A huge appetite for Marange diamonds has seen a surge in demand for cutting and polishing equipment in India as the country continues to export raw gems.The development has boosted revenues of Singapore-listed Sarin Technologies, which manufacturers diamond tools.
The demand in diamond cutting and polishing equipment comes amid repeated calls for the country to add value to its precious minerals.
The Israel-based company earned $19,7 million in the first quarter of 2012 indicating a 61% year-on-year increase and a record quarterly earnings.
Sarin cited growing manufacturing needs in India to meet supply from Zimbabwe as one of the key drivers of revenue growth. Net profit increased 137% to $7,8 million in the March-ending quarter.
Revenues from India increased by 77% to $16,5 million, while from Africa they fell 2% to $884 000.
Turnover from Europe declined by 16% to $366 000.
Although the economies in Europe could impair the global economic outlook and in turn Sarins performance, the group is encouraged by the growing markets in China and India for diamond jewelry, Sarin said.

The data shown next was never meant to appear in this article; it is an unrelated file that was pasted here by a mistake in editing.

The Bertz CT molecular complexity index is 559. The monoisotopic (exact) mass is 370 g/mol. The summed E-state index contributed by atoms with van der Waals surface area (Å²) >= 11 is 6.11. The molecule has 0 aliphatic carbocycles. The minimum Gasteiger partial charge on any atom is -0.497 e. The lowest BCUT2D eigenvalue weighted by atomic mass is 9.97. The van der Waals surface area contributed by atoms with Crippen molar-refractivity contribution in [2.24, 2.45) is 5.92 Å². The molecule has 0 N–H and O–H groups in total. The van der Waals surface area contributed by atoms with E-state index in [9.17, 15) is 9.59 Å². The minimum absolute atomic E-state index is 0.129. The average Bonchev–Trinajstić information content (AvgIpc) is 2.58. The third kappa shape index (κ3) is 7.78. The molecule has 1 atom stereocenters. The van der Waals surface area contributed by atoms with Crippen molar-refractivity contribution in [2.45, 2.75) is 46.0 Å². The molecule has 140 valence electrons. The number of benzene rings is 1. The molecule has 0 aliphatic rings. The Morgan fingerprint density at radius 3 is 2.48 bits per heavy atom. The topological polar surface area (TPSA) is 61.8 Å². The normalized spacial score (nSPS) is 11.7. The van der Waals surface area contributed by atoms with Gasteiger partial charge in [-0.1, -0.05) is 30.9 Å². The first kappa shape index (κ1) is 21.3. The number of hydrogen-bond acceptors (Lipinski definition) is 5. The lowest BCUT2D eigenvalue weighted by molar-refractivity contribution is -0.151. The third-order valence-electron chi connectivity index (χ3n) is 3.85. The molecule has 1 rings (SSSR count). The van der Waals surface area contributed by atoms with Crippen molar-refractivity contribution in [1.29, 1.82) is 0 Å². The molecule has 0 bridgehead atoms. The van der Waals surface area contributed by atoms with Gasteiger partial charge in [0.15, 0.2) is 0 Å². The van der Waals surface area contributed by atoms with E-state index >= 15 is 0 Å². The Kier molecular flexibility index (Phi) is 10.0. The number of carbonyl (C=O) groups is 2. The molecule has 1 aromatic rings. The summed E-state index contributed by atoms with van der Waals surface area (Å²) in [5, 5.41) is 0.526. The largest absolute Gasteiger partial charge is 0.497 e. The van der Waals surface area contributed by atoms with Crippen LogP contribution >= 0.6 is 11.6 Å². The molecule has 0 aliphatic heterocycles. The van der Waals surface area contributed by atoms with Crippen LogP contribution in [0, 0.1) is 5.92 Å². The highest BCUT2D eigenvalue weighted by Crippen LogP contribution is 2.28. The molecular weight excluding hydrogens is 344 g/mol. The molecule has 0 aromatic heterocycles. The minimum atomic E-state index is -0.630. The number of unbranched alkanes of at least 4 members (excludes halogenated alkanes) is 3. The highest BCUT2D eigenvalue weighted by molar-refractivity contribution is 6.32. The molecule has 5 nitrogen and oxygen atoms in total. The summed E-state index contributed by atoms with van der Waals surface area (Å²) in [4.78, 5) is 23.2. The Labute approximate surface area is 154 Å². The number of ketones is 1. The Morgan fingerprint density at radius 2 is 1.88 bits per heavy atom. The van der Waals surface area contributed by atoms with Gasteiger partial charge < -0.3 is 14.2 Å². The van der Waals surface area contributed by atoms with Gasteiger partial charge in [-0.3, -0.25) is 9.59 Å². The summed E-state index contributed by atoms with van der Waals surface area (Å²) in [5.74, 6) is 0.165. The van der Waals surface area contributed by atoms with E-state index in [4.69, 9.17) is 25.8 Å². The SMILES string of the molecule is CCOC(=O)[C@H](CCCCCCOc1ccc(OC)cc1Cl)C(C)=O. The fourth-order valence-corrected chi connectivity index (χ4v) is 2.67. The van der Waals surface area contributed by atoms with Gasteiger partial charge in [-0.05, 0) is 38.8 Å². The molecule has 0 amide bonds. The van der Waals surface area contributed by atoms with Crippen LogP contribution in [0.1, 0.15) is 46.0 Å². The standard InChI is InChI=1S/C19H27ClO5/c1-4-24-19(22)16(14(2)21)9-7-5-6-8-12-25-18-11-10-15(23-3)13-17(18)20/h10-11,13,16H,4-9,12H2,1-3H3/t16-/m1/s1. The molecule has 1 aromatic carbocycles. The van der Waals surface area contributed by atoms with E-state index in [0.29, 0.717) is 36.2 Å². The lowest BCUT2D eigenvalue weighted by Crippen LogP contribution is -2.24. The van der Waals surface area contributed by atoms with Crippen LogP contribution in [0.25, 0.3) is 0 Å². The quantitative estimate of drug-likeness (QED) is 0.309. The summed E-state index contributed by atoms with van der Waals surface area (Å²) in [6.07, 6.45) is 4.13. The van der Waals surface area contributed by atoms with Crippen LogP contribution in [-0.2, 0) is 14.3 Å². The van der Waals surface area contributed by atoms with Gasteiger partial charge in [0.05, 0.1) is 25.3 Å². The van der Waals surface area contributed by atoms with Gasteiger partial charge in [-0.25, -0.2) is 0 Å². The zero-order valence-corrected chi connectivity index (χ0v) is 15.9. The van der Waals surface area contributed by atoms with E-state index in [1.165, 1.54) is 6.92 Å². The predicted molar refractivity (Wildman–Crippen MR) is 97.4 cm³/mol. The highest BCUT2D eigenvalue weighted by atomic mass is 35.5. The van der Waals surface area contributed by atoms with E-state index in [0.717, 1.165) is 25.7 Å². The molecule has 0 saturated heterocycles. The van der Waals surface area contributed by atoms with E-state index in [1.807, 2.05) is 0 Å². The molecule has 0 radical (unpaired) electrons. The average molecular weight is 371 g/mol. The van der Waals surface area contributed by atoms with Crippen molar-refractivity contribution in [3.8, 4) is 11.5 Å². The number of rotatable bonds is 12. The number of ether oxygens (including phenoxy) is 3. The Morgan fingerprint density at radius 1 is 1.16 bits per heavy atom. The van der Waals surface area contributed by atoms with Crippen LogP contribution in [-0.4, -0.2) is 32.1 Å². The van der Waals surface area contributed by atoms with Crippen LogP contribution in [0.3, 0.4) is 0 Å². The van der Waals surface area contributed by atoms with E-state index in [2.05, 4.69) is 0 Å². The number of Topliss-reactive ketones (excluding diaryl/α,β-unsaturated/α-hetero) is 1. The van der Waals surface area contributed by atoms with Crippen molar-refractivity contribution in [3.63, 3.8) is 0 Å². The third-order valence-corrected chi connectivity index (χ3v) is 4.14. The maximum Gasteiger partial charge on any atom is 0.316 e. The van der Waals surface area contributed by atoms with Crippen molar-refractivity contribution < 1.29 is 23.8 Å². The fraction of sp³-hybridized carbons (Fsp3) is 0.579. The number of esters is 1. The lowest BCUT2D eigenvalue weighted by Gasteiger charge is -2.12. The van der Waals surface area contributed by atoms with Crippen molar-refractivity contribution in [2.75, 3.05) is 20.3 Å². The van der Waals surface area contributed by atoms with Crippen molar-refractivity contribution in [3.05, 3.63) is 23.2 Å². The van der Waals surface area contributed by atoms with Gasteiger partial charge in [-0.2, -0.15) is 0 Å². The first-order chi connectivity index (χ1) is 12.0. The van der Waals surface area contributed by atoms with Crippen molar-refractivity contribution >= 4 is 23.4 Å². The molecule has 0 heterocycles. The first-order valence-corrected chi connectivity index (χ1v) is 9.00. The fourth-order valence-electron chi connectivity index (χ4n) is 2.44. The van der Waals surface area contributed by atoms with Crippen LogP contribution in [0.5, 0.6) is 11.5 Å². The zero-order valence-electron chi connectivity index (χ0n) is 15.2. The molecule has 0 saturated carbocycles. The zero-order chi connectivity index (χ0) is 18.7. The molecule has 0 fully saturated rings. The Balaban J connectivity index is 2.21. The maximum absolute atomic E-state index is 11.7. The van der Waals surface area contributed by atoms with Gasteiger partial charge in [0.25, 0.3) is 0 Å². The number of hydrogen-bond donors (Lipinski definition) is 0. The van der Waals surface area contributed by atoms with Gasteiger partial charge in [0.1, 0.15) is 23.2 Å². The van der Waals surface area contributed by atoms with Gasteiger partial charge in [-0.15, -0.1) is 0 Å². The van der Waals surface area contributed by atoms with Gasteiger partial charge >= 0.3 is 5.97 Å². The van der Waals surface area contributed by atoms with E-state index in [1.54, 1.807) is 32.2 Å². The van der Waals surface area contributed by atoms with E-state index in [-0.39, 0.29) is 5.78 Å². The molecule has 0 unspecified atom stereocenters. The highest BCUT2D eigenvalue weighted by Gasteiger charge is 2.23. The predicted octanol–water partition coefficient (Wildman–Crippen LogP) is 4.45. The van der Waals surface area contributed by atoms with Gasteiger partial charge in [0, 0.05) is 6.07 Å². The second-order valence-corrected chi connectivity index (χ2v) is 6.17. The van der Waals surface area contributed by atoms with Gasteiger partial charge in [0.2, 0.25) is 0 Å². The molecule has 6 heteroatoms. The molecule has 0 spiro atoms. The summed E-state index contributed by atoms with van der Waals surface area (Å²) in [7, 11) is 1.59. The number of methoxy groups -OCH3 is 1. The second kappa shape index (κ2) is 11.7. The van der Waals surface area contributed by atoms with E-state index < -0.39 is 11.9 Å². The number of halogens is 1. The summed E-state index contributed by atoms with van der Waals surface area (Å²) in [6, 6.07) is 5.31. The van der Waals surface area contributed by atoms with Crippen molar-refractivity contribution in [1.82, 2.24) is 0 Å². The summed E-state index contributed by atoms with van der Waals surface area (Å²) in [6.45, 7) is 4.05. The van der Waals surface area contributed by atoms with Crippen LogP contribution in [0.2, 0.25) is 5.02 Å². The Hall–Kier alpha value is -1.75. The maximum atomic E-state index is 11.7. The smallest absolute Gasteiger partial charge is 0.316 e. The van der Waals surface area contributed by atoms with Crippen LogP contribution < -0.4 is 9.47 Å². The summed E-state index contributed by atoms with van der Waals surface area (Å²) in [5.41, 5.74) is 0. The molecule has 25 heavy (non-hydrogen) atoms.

The group expects demand from Asian markets in general, China and India, in particular, to continue to drive diamond jewelry expansion in 2012.
Early this year reports from the Indian city of Surat indicated that an additional 60 000 workers would be required for cutting and polishing rough diamonds from Marange mines.
Unverified government claims suggest Zimbabwe accounts for 25% of worlds industrial diamonds. Dinesh Navadia, president of Surat Diamond Association in February said: The small cutting centres like Ahmedabad, Bhavnagar and Amreli will also get the benefit of increase in employment due to the flow of Zimbabwe diamonds.
Sarin said accelerated Galaxy related sales and services and the expansion in diamond manufacturing capacity in India to meet the increased supply of Zimbabwean rough diamonds, drove demand for Sarins traditional planning systems.
Galaxy is one of the companys range of machinery. Sarins products include diamond grading tools, rough diamond optimisation systems, gemology tools, diamond colour grading and laser marking machines.
Diamonds worth $1,5 billion are projected to be exported to India this year.
Zimbabwe diamonds are cheaper than those from other mining countries and manufacturers in Surat have a win-win situation, said Sanjay Kothari, vice-chairman of Gems and Jewellery Export Promotion Council early this year.